For decades we were (incorrectly) told that butter was bad for us and, instead, we should eat artificial hydrogenated oils contained in margarine.

That was until doctors, following the lead of knowledgeable nutritionists and holistic health professionals, figured out that the margarine caused  heart and health problems and that butter and saturated fats are, actually, really nutritious.

As one example, see this NY Times opinion piece on how the tide is turning for butter.

Bankruptcy May Be Good For You–Really

It may not taste as good but, like butter, bankruptcy has gotten a bad rap.

It has long been disparaged by society as a whole, as being a dreaded last resort.

And sometimes not even that.

Like the nutritionists and holistic practitioners mentioned above, bankruptcy attorneys and others who deal with bankruptcy on a daily basis have known for a long time how beneficial bankruptcy is for those filing and, believe it or not, for society as a whole. (more on this below)

Fortunately, now, like the scientists with butter,  we have the opinion of distinguished economists and employee analysts of the the Federal Reserve Bank in New York.

The Federal Reserve’s blog, Liberty Street Economics, recently published results of a detailed study on the effects of bankruptcy following the 2005 bankruptcy “reforms”, undertaken by economists, analysts, and researchers in the Federal Reserve’s research and statistics group.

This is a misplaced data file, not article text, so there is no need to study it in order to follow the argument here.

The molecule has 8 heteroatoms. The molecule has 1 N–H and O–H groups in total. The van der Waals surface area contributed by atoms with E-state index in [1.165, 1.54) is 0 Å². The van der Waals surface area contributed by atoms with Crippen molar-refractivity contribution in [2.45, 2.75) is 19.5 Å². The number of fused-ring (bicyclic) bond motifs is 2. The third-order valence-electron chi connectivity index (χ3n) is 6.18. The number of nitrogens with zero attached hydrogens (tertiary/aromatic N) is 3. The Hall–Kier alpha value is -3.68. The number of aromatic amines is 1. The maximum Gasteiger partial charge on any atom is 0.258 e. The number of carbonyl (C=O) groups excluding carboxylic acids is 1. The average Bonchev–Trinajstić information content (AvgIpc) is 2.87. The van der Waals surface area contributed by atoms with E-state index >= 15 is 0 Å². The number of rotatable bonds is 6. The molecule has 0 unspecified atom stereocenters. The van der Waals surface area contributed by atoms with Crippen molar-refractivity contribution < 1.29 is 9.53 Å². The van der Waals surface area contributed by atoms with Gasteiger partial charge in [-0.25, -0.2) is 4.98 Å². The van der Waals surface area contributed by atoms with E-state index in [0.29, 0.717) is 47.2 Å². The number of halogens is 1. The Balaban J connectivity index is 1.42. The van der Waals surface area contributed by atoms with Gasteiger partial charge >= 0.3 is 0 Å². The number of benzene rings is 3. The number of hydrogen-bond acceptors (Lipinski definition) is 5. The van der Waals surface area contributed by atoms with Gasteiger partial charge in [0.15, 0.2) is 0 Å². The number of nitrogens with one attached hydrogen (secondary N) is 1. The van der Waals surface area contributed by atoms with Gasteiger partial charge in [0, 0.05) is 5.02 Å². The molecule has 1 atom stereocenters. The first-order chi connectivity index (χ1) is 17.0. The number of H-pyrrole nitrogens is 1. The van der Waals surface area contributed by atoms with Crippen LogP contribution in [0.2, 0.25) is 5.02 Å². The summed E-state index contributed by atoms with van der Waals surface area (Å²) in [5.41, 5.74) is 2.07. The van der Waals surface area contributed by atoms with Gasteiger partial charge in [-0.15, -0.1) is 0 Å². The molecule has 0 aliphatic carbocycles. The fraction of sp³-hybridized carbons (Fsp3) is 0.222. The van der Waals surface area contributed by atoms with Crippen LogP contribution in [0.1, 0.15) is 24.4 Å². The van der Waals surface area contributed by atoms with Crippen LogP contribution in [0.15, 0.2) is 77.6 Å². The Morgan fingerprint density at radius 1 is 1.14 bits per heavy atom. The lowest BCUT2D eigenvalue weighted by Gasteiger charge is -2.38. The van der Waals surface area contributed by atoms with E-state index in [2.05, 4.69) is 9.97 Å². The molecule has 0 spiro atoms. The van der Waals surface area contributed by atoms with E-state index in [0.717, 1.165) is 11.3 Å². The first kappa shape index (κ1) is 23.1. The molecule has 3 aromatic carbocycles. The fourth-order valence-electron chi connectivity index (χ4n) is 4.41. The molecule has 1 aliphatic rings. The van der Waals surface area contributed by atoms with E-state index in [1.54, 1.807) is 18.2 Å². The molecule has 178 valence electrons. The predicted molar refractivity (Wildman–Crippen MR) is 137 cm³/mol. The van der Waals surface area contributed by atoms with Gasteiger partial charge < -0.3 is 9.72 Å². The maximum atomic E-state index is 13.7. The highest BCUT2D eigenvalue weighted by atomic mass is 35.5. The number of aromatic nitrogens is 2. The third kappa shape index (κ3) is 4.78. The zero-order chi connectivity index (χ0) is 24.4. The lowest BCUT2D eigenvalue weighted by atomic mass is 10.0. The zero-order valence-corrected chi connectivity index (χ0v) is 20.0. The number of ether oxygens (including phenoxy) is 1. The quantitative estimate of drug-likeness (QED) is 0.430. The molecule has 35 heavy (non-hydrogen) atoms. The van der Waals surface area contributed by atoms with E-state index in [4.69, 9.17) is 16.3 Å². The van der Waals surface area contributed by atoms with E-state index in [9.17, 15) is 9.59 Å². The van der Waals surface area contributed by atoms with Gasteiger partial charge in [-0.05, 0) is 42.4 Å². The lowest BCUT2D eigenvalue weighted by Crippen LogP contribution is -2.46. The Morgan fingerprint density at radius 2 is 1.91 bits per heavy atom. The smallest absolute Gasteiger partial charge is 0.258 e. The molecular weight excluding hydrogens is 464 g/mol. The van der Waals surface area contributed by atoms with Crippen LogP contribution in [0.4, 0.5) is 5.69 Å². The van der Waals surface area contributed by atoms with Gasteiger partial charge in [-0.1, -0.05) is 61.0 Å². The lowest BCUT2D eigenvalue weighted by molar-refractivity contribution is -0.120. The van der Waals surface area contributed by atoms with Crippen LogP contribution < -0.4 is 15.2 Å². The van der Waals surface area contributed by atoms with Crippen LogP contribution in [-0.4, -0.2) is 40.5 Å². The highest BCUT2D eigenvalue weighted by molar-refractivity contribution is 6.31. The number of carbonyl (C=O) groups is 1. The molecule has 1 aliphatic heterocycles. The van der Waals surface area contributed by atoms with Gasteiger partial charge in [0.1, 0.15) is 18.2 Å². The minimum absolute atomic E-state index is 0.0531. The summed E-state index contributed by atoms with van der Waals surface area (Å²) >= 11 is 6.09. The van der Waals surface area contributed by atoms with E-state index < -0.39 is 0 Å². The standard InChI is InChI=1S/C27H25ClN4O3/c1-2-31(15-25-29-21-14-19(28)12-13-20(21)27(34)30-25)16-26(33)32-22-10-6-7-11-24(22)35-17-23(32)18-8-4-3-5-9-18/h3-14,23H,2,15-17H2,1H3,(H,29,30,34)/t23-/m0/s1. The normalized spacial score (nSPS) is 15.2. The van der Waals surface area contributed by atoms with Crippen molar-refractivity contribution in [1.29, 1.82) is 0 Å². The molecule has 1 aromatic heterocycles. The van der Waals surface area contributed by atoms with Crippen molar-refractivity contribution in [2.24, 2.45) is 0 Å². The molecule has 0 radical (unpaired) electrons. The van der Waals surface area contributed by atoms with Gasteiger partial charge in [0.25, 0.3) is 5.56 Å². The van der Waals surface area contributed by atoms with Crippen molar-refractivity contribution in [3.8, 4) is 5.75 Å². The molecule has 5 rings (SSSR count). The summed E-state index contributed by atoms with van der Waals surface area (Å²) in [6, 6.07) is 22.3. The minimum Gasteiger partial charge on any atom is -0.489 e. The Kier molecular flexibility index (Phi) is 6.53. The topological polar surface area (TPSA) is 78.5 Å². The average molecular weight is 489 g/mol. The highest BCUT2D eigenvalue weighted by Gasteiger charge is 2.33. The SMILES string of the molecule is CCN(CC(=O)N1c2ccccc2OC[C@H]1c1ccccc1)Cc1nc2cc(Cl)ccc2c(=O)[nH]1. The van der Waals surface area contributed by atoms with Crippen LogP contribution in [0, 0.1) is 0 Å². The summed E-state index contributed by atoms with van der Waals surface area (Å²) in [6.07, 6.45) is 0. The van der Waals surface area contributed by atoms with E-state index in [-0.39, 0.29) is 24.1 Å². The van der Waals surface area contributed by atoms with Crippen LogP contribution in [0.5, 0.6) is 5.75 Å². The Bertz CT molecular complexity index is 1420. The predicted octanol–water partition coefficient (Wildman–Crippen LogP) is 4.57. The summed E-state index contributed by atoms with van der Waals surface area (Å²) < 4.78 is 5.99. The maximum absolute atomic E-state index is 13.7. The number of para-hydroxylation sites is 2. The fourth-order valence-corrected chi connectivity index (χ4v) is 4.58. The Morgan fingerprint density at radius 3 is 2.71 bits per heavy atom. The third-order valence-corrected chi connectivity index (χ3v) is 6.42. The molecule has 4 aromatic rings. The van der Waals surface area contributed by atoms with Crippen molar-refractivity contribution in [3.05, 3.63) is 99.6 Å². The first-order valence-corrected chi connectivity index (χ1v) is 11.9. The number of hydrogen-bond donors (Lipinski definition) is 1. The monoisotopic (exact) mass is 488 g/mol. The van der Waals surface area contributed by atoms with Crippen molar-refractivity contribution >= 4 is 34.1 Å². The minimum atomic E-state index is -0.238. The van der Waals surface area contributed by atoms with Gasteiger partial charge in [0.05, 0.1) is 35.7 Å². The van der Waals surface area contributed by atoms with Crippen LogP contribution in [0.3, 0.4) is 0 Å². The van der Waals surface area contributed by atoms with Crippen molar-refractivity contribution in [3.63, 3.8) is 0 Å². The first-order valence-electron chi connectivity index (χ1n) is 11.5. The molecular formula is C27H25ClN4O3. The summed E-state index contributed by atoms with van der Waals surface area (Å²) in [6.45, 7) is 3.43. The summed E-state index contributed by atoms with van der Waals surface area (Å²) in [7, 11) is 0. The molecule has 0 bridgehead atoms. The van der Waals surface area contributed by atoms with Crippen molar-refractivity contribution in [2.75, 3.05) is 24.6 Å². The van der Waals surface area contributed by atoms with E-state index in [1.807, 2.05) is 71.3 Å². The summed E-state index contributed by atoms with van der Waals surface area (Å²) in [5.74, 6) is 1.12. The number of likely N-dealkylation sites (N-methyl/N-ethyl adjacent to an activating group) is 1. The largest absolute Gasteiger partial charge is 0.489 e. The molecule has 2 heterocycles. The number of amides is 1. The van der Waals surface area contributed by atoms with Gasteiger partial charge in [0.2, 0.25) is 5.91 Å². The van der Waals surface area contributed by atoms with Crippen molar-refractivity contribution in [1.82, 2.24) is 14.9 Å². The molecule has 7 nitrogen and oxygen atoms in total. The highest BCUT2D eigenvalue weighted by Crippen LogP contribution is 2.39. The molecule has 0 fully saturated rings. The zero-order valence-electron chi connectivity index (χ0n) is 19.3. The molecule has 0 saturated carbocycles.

Their conclusion was that for people with debt problems, those filing bankruptcy fared better afterwards than those who did not file bankruptcy.

Not filing bankruptcy, and just staying insolvent or attempting consolidations or other expensive alternatives, is the equivalent of eating margarine rather than butter.

Credit Scores Rise More Quickly After Bankruptcy Than If Bankruptcy Not Filed

From the report:  “The individuals who go bankrupt experience a sharp boost in their credit score after bankruptcy, whereas the recovery in credit score is much lower for individuals who do not go bankrupt.”

This is consistent with my clients’ experiences post-bankruptcy.

Bankruptcy gives a definite starting over point to rebuild credit; whereas, without bankruptcy, it takes many years to improve your credit score, and with multiple creditors, different judgment dates, and so on, it can literally be 7 years to rebuild after the last judgment or late charge posts.

Bankruptcy Filers Contribute More Quickly To The Economy

The report also stated that “[c]learly, individuals who do go bankrupt open a larger number of new unsecured accounts”.

What this shows is that after being relieved of their financial burdens people are able to obtain credit and get back to being consumers:  Pumping money back into the economy by purchasing goods and services.

And for those of you skeptics thinking these “morally bankrupt” (pun intended) people will just charge up and then file bankruptcy again, there is a restriction on filing another bankruptcy case for 8 years (for a Chapter 7) or four years (for a Chapter 13).

But aside from that, believe it or not, people do not want to file bankruptcy and very few ever repeat filing.

Always Consider Bankruptcy

It should be becoming obvious that bankruptcy should always be considered when deciding how to intelligently deal with debt and financial problems.

And instead of being the last choice, it should be moved towards the top of the list.

The Federal Reserve article is now one of many that support that conclusion.

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Related Articles

When You Should File Bankruptcy

Bankruptcy And Non-Bankruptcy Debt Solutions

Debt Settlement, Consolidation, Or Bankruptcy

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Image Courtesy of Julie Magro